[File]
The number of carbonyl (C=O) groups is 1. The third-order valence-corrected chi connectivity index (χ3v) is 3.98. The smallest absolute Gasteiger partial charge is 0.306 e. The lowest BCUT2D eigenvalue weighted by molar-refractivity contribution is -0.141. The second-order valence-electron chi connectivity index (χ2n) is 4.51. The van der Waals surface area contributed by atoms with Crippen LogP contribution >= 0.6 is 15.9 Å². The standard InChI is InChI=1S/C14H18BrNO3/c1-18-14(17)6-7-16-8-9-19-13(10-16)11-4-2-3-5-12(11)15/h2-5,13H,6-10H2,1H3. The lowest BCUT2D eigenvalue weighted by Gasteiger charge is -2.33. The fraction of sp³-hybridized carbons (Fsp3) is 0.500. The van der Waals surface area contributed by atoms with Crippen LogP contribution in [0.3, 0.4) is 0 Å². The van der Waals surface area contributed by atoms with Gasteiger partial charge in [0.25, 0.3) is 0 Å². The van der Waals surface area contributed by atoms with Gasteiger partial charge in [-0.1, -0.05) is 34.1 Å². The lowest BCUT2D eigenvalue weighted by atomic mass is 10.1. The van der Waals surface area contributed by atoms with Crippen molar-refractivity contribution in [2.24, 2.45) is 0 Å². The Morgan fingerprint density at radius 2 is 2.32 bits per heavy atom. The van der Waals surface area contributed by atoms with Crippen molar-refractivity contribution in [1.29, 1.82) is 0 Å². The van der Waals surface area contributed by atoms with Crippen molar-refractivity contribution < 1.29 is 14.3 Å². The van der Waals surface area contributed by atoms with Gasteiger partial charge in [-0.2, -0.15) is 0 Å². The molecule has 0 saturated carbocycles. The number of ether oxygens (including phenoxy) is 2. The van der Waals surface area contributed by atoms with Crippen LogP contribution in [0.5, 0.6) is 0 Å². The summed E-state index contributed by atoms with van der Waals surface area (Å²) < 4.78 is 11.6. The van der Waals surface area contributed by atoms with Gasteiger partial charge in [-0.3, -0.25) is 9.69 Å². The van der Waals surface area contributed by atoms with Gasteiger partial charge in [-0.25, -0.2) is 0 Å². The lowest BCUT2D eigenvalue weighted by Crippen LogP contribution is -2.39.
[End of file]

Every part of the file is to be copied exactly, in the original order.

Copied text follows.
The number of carbonyl (C=O) groups is 1. The third-order valence-corrected chi connectivity index (χ3v) is 3.98. The smallest absolute Gasteiger partial charge is 0.306 e. The lowest BCUT2D eigenvalue weighted by molar-refractivity contribution is -0.141. The second-order valence-electron chi connectivity index (χ2n) is 4.51. The van der Waals surface area contributed by atoms with Crippen LogP contribution >= 0.6 is 15.9 Å². The standard InChI is InChI=1S/C14H18BrNO3/c1-18-14(17)6-7-16-8-9-19-13(10-16)11-4-2-3-5-12(11)15/h2-5,13H,6-10H2,1H3. The lowest BCUT2D eigenvalue weighted by Gasteiger charge is -2.33. The fraction of sp³-hybridized carbons (Fsp3) is 0.500. The van der Waals surface area contributed by atoms with Crippen LogP contribution in [0.3, 0.4) is 0 Å². The van der Waals surface area contributed by atoms with Gasteiger partial charge in [0.25, 0.3) is 0 Å². The van der Waals surface area contributed by atoms with Gasteiger partial charge in [-0.1, -0.05) is 34.1 Å². The lowest BCUT2D eigenvalue weighted by atomic mass is 10.1. The van der Waals surface area contributed by atoms with Crippen molar-refractivity contribution in [2.24, 2.45) is 0 Å². The Morgan fingerprint density at radius 2 is 2.32 bits per heavy atom. The van der Waals surface area contributed by atoms with Crippen molar-refractivity contribution in [1.29, 1.82) is 0 Å². The van der Waals surface area contributed by atoms with Crippen molar-refractivity contribution < 1.29 is 14.3 Å². The van der Waals surface area contributed by atoms with Gasteiger partial charge in [-0.2, -0.15) is 0 Å². The molecule has 0 saturated carbocycles. The number of ether oxygens (including phenoxy) is 2. The van der Waals surface area contributed by atoms with Crippen LogP contribution in [0.5, 0.6) is 0 Å². The summed E-state index contributed by atoms with van der Waals surface area (Å²) < 4.78 is 11.6. The van der Waals surface area contributed by atoms with Gasteiger partial charge in [-0.3, -0.25) is 9.69 Å². The van der Waals surface area contributed by atoms with Gasteiger partial charge in [-0.25, -0.2) is 0 Å². The lowest BCUT2D eigenvalue weighted by Crippen LogP contribution is -2.39.